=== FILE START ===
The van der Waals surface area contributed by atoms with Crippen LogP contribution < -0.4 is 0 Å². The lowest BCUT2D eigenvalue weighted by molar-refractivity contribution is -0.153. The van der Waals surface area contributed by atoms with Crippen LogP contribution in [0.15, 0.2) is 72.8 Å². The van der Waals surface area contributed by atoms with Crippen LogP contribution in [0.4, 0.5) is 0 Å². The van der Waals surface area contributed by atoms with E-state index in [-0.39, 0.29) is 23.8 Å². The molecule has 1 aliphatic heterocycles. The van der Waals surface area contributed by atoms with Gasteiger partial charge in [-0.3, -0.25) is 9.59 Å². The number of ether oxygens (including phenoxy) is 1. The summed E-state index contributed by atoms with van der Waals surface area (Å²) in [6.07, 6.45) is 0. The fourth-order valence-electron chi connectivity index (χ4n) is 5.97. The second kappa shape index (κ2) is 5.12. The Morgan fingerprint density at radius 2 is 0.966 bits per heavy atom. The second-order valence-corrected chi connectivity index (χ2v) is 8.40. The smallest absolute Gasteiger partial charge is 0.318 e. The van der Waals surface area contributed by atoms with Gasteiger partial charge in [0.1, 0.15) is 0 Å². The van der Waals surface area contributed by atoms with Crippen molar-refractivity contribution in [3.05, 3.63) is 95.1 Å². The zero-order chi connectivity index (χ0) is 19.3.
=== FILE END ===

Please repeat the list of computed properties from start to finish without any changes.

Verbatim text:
The van der Waals surface area contributed by atoms with Crippen LogP contribution < -0.4 is 0 Å². The lowest BCUT2D eigenvalue weighted by molar-refractivity contribution is -0.153. The van der Waals surface area contributed by atoms with Crippen LogP contribution in [0.15, 0.2) is 72.8 Å². The van der Waals surface area contributed by atoms with Crippen LogP contribution in [0.4, 0.5) is 0 Å². The van der Waals surface area contributed by atoms with E-state index in [-0.39, 0.29) is 23.8 Å². The molecule has 1 aliphatic heterocycles. The van der Waals surface area contributed by atoms with Gasteiger partial charge in [-0.3, -0.25) is 9.59 Å². The number of ether oxygens (including phenoxy) is 1. The summed E-state index contributed by atoms with van der Waals surface area (Å²) in [6.07, 6.45) is 0. The fourth-order valence-electron chi connectivity index (χ4n) is 5.97. The second kappa shape index (κ2) is 5.12. The Morgan fingerprint density at radius 2 is 0.966 bits per heavy atom. The second-order valence-corrected chi connectivity index (χ2v) is 8.40. The smallest absolute Gasteiger partial charge is 0.318 e. The van der Waals surface area contributed by atoms with Gasteiger partial charge in [0.1, 0.15) is 0 Å². The van der Waals surface area contributed by atoms with Crippen molar-refractivity contribution in [3.05, 3.63) is 95.1 Å². The zero-order chi connectivity index (χ0) is 19.3.